Torah makes dangerous trek

NEW YORK, Nov. 22 (JTA) — A group of female Jewish scholars here recently danced joyously with a 200-year-old born in Iraq and once held prisoner by Saddam Hussein.

“Here ye! Here ye! Here comes the Sefer Torah!” the women of the Drisha Institute exclaimed at the arrival of the Torah, which had made a difficult journey from Iraq to the United States by way of Jordan and Israel.

“Without a doubt, I am sure that the people who started with this Torah could not imagine that its home would be a women’s study group,” said Nina Bruder, executive director of Drisha, a Jewish women’s study program.

Drisha’s Torah, whose combination of flat mulberry juice ink and raised lettering indicates that it is 200 years old, was abandoned in a Baghdad synagogue with many other Torah scrolls during the exodus of Iraqi Jews to Israel in 1948.

There the Torahs remained, collecting desert dust until Hussein, the Iraqi dictator, stockpiled and hid them not long before the start of the Persian Gulf War.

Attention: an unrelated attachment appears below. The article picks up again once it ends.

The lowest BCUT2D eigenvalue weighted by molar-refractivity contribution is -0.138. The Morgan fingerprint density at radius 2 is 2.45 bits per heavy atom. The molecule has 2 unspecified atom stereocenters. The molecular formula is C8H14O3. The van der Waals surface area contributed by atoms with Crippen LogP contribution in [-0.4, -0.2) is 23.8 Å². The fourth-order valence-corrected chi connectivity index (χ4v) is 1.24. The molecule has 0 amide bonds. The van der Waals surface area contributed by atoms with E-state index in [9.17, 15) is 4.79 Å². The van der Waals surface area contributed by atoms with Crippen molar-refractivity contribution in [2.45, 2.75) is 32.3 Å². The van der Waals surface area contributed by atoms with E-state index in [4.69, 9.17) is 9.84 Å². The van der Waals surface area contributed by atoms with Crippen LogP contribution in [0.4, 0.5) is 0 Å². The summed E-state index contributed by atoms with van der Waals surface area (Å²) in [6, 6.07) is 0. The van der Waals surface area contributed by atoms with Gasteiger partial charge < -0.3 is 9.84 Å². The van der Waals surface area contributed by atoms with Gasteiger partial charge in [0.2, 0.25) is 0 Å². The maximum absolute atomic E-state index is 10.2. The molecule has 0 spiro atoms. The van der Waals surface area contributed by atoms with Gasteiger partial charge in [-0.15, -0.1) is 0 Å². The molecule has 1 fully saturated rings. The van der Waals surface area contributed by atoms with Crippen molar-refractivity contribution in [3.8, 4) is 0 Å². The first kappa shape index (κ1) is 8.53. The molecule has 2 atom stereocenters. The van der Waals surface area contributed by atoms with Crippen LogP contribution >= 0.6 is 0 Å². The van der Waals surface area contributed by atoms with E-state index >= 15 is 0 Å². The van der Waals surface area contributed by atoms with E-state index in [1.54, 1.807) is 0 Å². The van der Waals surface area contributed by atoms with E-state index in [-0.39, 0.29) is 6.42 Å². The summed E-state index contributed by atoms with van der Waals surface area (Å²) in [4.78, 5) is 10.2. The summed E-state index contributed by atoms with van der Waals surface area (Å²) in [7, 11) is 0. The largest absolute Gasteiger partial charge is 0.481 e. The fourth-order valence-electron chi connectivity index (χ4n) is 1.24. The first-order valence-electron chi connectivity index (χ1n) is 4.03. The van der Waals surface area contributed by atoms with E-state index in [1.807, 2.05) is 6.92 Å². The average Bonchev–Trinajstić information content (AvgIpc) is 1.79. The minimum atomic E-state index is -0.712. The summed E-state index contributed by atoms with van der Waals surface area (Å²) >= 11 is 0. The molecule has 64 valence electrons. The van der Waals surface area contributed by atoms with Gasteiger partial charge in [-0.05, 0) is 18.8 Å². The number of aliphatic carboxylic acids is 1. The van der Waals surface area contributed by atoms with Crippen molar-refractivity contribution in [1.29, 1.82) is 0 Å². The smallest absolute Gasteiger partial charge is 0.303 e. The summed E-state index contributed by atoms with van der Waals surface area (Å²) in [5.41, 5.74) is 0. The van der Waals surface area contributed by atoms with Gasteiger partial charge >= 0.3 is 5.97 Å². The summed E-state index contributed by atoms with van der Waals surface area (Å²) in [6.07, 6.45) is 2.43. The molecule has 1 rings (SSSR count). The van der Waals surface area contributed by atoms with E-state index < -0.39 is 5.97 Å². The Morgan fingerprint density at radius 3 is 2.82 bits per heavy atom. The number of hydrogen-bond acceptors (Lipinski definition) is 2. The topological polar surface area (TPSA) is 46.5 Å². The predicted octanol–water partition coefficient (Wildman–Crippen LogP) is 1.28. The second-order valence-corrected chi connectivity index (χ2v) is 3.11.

But in 1991, the Torah was rescued, along with 34 others. After stealing the Torahs from Hussein’s stockpile, an Iraqi Muslim stuffed them into the tires of Jordan-bound trucks and from there the sacred texts were transferred into Israeli hands.

Iraqi authorities caught the man and severely beat him.

“It’s a remarkable story,” said Blu Greenberg, whose son helped repair one of the smuggled Torahs a year ago.

It was during this time that Greenberg was chosen as Drisha’s guest of honor at its 20th dinner anniversary. Greenberg, an Orthodox feminist author and activist, is a “great admirer” of Drisha.

Feeling shy about being in the spotlight, she half-jokingly told Drisha, “If you get me off the hook” as a dinner speaker, “I’ll try to get a Sefer Torah for you.”

Greenberg wasn’t relieved from her speaking engagement, but after several discussions with her son and family, they decided to present the Torah to Drisha as a gift.

They dedicated the scroll to Greenberg’s father, Rabbi Sam Genauer, who is remembered for his hourlong Torah study before work each day. His granddaughter, Lisa Schlaff, studied at Drisha in part because of his influence.

“It’s a full-size Torah. Everyone was worried that it would be too heavy to lift,” said Bruder, who explained that the women were instructed in how to handle the Torah prior to its arrival.

Drisha is the first women’s study group in America to have its own Torah. Only two such groups in Israel have their own Torahs.

An unknown number of Torahs still remain in Hussein’s possession.

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